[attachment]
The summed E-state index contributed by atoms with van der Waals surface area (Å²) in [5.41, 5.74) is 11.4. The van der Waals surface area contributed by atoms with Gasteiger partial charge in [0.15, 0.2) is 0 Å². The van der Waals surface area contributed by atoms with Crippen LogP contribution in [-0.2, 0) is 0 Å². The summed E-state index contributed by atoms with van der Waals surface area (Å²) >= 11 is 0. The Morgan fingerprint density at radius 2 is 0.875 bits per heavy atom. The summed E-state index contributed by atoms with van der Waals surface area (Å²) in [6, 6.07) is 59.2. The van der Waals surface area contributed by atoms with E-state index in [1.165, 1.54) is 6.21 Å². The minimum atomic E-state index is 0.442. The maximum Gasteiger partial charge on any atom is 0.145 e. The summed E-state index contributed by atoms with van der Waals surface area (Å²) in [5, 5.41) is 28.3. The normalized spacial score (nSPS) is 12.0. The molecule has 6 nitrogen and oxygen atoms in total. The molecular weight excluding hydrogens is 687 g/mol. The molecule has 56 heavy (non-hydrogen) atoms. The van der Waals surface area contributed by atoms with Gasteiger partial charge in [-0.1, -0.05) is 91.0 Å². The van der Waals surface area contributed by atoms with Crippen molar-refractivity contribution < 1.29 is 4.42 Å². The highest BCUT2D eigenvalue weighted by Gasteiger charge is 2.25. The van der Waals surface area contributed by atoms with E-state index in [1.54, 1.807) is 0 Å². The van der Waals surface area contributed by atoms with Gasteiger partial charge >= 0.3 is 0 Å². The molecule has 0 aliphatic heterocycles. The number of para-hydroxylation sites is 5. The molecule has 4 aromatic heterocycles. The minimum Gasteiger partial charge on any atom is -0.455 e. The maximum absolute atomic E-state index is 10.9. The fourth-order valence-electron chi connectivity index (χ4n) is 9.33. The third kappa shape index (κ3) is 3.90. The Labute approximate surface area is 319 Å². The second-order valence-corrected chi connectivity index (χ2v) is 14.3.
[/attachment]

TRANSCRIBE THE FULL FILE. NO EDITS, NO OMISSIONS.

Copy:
The summed E-state index contributed by atoms with van der Waals surface area (Å²) in [5.41, 5.74) is 11.4. The van der Waals surface area contributed by atoms with Gasteiger partial charge in [0.15, 0.2) is 0 Å². The van der Waals surface area contributed by atoms with Crippen LogP contribution in [-0.2, 0) is 0 Å². The summed E-state index contributed by atoms with van der Waals surface area (Å²) >= 11 is 0. The Morgan fingerprint density at radius 2 is 0.875 bits per heavy atom. The summed E-state index contributed by atoms with van der Waals surface area (Å²) in [6, 6.07) is 59.2. The van der Waals surface area contributed by atoms with E-state index in [1.165, 1.54) is 6.21 Å². The minimum atomic E-state index is 0.442. The maximum Gasteiger partial charge on any atom is 0.145 e. The summed E-state index contributed by atoms with van der Waals surface area (Å²) in [5, 5.41) is 28.3. The normalized spacial score (nSPS) is 12.0. The molecule has 6 nitrogen and oxygen atoms in total. The molecular weight excluding hydrogens is 687 g/mol. The molecule has 56 heavy (non-hydrogen) atoms. The van der Waals surface area contributed by atoms with Gasteiger partial charge in [-0.1, -0.05) is 91.0 Å². The van der Waals surface area contributed by atoms with Crippen molar-refractivity contribution < 1.29 is 4.42 Å². The highest BCUT2D eigenvalue weighted by Gasteiger charge is 2.25. The van der Waals surface area contributed by atoms with E-state index in [1.54, 1.807) is 0 Å². The van der Waals surface area contributed by atoms with Gasteiger partial charge >= 0.3 is 0 Å². The molecule has 0 aliphatic heterocycles. The number of para-hydroxylation sites is 5. The molecule has 4 aromatic heterocycles. The minimum Gasteiger partial charge on any atom is -0.455 e. The maximum absolute atomic E-state index is 10.9. The fourth-order valence-electron chi connectivity index (χ4n) is 9.33. The third kappa shape index (κ3) is 3.90. The Labute approximate surface area is 319 Å². The second-order valence-corrected chi connectivity index (χ2v) is 14.3.